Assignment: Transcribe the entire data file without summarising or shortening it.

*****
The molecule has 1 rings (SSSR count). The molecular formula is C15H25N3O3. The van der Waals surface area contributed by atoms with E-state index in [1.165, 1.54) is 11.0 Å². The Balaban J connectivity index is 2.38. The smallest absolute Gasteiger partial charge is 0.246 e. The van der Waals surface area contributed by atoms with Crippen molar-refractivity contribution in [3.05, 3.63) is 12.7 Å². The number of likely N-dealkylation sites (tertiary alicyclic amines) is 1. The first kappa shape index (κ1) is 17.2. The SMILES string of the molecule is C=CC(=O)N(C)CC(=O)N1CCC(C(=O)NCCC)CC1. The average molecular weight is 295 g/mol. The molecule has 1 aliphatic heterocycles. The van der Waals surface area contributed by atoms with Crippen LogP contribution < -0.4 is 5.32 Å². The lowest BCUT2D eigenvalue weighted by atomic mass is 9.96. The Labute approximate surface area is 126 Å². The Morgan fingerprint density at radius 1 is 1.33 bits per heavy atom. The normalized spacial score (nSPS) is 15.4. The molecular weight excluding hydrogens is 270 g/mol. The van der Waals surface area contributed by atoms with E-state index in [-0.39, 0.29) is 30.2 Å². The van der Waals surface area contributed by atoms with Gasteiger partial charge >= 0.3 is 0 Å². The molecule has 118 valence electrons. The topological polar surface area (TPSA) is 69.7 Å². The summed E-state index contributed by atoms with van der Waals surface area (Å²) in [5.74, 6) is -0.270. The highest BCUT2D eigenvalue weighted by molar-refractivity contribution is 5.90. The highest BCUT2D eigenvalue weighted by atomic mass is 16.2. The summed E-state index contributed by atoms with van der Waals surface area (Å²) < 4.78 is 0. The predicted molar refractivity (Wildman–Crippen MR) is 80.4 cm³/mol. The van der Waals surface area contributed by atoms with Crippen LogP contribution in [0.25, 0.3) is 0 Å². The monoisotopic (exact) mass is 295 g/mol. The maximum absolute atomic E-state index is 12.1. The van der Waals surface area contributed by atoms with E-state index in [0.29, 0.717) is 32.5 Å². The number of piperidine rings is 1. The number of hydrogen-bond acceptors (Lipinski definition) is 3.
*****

The molecule has 1 rings (SSSR count). The molecular formula is C15H25N3O3. The van der Waals surface area contributed by atoms with E-state index in [1.165, 1.54) is 11.0 Å². The Balaban J connectivity index is 2.38. The smallest absolute Gasteiger partial charge is 0.246 e. The van der Waals surface area contributed by atoms with Crippen molar-refractivity contribution in [3.05, 3.63) is 12.7 Å². The number of likely N-dealkylation sites (tertiary alicyclic amines) is 1. The first kappa shape index (κ1) is 17.2. The SMILES string of the molecule is C=CC(=O)N(C)CC(=O)N1CCC(C(=O)NCCC)CC1. The average molecular weight is 295 g/mol. The molecule has 1 aliphatic heterocycles. The van der Waals surface area contributed by atoms with Crippen LogP contribution < -0.4 is 5.32 Å². The lowest BCUT2D eigenvalue weighted by atomic mass is 9.96. The Labute approximate surface area is 126 Å². The Morgan fingerprint density at radius 1 is 1.33 bits per heavy atom. The normalized spacial score (nSPS) is 15.4. The molecular weight excluding hydrogens is 270 g/mol. The van der Waals surface area contributed by atoms with E-state index in [-0.39, 0.29) is 30.2 Å². The van der Waals surface area contributed by atoms with Gasteiger partial charge >= 0.3 is 0 Å². The molecule has 118 valence electrons. The topological polar surface area (TPSA) is 69.7 Å². The summed E-state index contributed by atoms with van der Waals surface area (Å²) in [5.74, 6) is -0.270. The highest BCUT2D eigenvalue weighted by molar-refractivity contribution is 5.90. The highest BCUT2D eigenvalue weighted by atomic mass is 16.2. The summed E-state index contributed by atoms with van der Waals surface area (Å²) < 4.78 is 0. The predicted molar refractivity (Wildman–Crippen MR) is 80.4 cm³/mol. The van der Waals surface area contributed by atoms with Crippen LogP contribution in [0.25, 0.3) is 0 Å². The monoisotopic (exact) mass is 295 g/mol. The maximum absolute atomic E-state index is 12.1. The van der Waals surface area contributed by atoms with E-state index in [0.29, 0.717) is 32.5 Å². The number of piperidine rings is 1. The number of hydrogen-bond acceptors (Lipinski definition) is 3.